Family businesses make up a larger percentage of the economy than many people realize. The Family Firm Institute (FFI) notes that family firms * account for two thirds of businesses worldwide, between 70%-90% of global GDP and 50%-80% of jobs in the majority of countries. In the US, half of all publically listed companies are family firms. (http://www.ffi.org/page/globaldatapoints)
Information compiled by Tharawat magazine (Issue 22, 2014) indicates that family firms tend to be more profitable, less likely to lay people off or to raise debt, more likely to give charitably to their respective communities and, due to motivation for leaving a lasting legacy, tend toward a more long-term strategic outlook.
It’s easy to see why family businesses would be powerfully motivated to succeed for the sake of business success, family unity, the welfare and future work of offspring, and the legacy of family name. In short, they have every reason to aspire to effective governance.
But challenges can arise for these firms precisely because the domains of family, business, and ownership are distinct dimensions that overlap in the family business. The overlap can give rise to ambiguity, ambiguity can mask misunderstanding, and misunderstanding can lead to conflict.
The domains of family, ownership and business each deserve careful consideration. The Policy Governance system uses the technique of clarifying values through the use of policies that then guide decisions.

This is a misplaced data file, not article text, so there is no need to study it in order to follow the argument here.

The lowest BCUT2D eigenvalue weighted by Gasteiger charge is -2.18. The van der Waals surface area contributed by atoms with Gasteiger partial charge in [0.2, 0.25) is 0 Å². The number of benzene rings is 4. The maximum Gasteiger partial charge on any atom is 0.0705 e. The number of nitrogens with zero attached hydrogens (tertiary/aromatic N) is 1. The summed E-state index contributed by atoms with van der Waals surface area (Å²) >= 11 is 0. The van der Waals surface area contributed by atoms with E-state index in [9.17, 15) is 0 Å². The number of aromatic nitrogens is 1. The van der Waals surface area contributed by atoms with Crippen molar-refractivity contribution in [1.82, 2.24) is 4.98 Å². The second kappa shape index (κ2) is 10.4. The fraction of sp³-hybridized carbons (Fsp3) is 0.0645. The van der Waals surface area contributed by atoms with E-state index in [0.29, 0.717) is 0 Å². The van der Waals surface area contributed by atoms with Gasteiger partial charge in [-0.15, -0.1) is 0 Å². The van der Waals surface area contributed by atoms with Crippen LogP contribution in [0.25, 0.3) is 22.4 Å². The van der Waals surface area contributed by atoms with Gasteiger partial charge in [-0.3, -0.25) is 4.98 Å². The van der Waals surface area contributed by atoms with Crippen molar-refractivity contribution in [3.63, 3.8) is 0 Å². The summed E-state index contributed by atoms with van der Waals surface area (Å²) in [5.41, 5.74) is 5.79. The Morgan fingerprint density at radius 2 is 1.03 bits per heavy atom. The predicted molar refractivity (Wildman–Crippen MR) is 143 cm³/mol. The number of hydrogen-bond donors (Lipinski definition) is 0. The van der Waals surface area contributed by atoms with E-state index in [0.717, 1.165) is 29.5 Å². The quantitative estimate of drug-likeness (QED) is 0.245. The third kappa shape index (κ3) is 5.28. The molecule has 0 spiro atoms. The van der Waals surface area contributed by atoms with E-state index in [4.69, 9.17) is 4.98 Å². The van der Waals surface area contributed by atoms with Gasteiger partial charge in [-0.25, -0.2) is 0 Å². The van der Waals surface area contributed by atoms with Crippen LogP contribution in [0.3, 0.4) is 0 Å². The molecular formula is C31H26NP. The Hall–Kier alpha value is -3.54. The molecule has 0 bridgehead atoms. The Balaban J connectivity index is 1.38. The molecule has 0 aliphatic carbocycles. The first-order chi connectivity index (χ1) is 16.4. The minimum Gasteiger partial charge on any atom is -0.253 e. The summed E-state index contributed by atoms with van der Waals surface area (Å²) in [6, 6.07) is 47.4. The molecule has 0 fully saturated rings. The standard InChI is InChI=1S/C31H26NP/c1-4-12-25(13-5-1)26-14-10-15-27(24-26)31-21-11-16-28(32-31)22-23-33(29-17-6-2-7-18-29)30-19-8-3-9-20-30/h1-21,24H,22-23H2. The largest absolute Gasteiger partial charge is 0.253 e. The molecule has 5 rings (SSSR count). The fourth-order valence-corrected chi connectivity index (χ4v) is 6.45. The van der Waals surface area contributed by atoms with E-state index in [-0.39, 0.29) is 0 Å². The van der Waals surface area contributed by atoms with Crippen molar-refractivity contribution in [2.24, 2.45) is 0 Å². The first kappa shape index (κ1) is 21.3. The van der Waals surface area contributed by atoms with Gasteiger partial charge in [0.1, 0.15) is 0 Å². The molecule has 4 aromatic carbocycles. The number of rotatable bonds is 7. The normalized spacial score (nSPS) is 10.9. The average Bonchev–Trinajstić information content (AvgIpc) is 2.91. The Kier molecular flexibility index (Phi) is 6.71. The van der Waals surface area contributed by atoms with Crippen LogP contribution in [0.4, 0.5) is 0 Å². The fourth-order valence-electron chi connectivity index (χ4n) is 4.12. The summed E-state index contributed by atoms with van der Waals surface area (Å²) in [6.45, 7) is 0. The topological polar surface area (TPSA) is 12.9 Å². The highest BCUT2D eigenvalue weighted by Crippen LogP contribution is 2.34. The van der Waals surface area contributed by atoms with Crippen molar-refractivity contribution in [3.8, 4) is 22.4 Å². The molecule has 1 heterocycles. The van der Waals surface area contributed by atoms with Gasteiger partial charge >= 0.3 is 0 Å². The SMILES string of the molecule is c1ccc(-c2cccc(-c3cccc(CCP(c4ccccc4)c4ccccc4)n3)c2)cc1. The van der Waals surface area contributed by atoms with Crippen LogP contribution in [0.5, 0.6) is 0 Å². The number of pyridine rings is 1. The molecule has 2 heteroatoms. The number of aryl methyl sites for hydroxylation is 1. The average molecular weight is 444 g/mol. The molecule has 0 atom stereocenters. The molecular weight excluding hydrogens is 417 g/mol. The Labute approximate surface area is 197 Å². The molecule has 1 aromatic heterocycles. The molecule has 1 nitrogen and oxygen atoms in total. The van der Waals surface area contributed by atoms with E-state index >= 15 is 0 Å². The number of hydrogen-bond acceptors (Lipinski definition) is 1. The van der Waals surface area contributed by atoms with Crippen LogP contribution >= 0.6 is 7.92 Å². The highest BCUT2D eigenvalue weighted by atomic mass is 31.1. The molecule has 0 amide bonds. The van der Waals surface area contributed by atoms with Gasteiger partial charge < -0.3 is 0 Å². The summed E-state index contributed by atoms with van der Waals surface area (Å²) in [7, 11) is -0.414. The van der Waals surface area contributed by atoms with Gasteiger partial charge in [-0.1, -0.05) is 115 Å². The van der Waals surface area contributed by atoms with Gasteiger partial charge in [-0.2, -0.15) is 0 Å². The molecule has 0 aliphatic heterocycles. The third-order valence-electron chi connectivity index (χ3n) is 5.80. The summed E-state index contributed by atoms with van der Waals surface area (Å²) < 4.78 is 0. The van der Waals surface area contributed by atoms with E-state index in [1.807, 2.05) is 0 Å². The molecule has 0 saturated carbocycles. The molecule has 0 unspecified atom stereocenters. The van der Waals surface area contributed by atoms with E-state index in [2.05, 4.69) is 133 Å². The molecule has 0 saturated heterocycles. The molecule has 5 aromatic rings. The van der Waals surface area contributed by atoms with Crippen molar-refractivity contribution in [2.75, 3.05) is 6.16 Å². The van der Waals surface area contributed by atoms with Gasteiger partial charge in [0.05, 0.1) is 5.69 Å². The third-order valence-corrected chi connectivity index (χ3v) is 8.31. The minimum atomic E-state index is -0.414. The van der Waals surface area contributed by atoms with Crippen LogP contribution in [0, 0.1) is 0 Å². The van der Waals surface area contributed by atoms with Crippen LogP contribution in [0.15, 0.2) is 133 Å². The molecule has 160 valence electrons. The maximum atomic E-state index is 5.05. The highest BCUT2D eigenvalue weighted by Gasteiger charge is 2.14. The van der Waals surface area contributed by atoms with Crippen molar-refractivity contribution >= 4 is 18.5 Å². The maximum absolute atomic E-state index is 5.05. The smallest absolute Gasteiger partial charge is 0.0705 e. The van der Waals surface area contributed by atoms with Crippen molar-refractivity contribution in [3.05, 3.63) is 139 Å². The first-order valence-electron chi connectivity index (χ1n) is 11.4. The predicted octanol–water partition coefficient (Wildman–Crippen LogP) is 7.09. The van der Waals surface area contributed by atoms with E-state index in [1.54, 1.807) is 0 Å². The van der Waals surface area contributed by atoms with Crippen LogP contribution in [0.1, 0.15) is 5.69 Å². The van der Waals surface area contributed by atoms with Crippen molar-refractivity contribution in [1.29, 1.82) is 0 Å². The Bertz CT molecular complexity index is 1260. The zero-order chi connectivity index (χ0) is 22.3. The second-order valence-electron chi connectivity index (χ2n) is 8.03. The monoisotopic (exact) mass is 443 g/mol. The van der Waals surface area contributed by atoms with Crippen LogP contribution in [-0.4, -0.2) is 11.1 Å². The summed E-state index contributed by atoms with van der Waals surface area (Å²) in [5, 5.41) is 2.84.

If a family business has chosen to have a governing board that has legal authority and legal accountability – (and not just an advisory board) – considering Policy Governance would be a good place to begin in sorting through the values involved in the various “hats” that the same people might be wearing in their roles as family members, owners and leaders within the operations. Working through who is accountable to whom, and for what results will bring significant clarity to the situation.
For example, policies could clarify which decisions the family chooses to retain directly and not delegate to the board. Such policies could help family members and business leaders better understand where the distinct accountabilities of family, owners and managers begin and end. The development of thoughtful policies in each of these domains can guide a family business through difficult times and difficult decisions.
* In this case, the FFI uses the following broad definition for family firms: Family Firms are those in which multiple members of the same family are involved as major owners or managers, either contemporaneously or over time (Miller, Le-Breton Miller, Lester, Canella, “Are Family Firms Really Superior Performers,” Journal of Corporate Finance, Vol. 13, Issue 5, 2007).